About the artist Blek le Rat
Blek le Rat (born Xavier Prou) was one of the first graffiti artists in Paris, and has been described as the "Father of stencil graffiti".
Xavier Prou was born on 15th November 1951 in Boulogne-Billancourt in the western suburbs of Paris.
Blek began his artwork in 1981, painting stencils of rats on the walls of Paris streets. He described the rat as "the only free animal in the city", and one which "spreads the plague everywhere, just like street art". His name originates from the comic book Blek le Roc, using "rat" as an anagram for "art".
Initially influenced by the early graffiti-art of New York City after a visit in 1971, he chose a style which he felt better suited Paris, due to the differing architecture of the two cities. He also recognised the influence of Canadian artist Richard Hambleton, who painted large-scale human figures in the 1980s. In 1985, he was on the first meeting of the graffiti and urban art movement in Bondy (France), on the VLP's initiative, with Speedy Graphito, Miss Tic, SP 38, Epsylon Point, Jef Aérosol, Futura 2000, Nuklé-Art, Banlieue-Banlieue... He is credite with inventing the life-sized stencil, and recognised as the first to transform stencil from basic lettering into pictorial art. His oldest preserved street art graffito, a 1991 replica of Caravaggio's Madonna di Loreta, which he dedicated to his future wife Sybille, was rediscovered behind posters on a house wall in Leipzig, Germany, in 2012.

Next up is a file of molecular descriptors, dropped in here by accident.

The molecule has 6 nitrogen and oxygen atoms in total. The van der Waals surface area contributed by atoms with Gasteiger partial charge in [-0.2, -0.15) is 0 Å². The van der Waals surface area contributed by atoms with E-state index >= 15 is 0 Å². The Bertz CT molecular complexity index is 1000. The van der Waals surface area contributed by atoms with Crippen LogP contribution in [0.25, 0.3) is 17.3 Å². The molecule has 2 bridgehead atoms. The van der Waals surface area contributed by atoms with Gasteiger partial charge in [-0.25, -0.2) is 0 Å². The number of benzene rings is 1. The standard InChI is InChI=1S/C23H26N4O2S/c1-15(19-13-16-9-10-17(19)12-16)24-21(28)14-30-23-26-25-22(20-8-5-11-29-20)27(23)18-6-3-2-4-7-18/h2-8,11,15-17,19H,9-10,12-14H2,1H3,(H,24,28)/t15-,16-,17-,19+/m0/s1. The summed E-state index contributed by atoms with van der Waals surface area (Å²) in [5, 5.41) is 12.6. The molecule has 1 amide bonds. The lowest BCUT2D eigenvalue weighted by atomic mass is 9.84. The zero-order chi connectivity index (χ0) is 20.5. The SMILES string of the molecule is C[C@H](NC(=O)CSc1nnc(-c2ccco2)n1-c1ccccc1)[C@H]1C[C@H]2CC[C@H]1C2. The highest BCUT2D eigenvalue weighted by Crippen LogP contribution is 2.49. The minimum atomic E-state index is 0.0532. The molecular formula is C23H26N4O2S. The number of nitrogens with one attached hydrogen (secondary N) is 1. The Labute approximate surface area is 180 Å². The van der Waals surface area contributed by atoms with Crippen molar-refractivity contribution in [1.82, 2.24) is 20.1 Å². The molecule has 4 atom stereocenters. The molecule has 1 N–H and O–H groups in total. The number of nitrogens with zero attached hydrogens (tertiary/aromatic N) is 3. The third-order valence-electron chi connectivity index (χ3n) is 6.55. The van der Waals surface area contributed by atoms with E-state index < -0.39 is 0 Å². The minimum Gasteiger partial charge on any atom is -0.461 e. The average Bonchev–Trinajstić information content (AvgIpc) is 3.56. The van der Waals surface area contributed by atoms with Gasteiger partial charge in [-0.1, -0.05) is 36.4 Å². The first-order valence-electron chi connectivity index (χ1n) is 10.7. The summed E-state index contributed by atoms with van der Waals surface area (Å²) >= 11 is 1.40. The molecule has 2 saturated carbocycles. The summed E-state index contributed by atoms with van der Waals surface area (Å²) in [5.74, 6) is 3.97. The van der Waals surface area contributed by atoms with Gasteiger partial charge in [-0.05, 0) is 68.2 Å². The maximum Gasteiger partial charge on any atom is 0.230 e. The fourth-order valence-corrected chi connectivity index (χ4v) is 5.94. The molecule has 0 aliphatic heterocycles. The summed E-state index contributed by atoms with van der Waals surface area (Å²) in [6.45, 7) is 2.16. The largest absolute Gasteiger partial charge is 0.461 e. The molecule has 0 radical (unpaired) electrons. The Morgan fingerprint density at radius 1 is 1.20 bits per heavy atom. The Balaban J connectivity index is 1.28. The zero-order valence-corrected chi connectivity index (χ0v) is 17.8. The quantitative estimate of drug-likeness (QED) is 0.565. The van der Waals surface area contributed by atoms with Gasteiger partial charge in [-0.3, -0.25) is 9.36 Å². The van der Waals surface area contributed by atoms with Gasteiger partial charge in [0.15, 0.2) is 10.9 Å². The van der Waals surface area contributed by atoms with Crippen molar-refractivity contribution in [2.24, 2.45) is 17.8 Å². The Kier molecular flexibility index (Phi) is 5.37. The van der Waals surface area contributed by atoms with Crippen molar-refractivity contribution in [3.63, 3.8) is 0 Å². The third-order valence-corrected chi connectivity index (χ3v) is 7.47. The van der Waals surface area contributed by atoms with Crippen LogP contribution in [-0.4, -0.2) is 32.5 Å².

French authorities identified Blek in 1991 when he was arrested while stencilling a replica of Caravaggio's Madonna and Child, with the connection to Blek and his artwork being made by police. From that point on, he has worked exclusively with pre-stenciled posters, citing the speedier application of the medium to walls, as well as lessened punishment should he be caught in the act.
He has had a great influence on today's graffiti-art and "guerilla-art" movements, the main motivation of his work being social consciousness and the desire to bring art to the people. Many of his pieces are pictorials of solitary individuals in opposition to larger, oppressive groups. He has also been noted for his series of images representing the homeless, begun in 2006, which depict them standing, sitting, or lying on sidewalks, in attempts to bring attention to what he views as a global problem.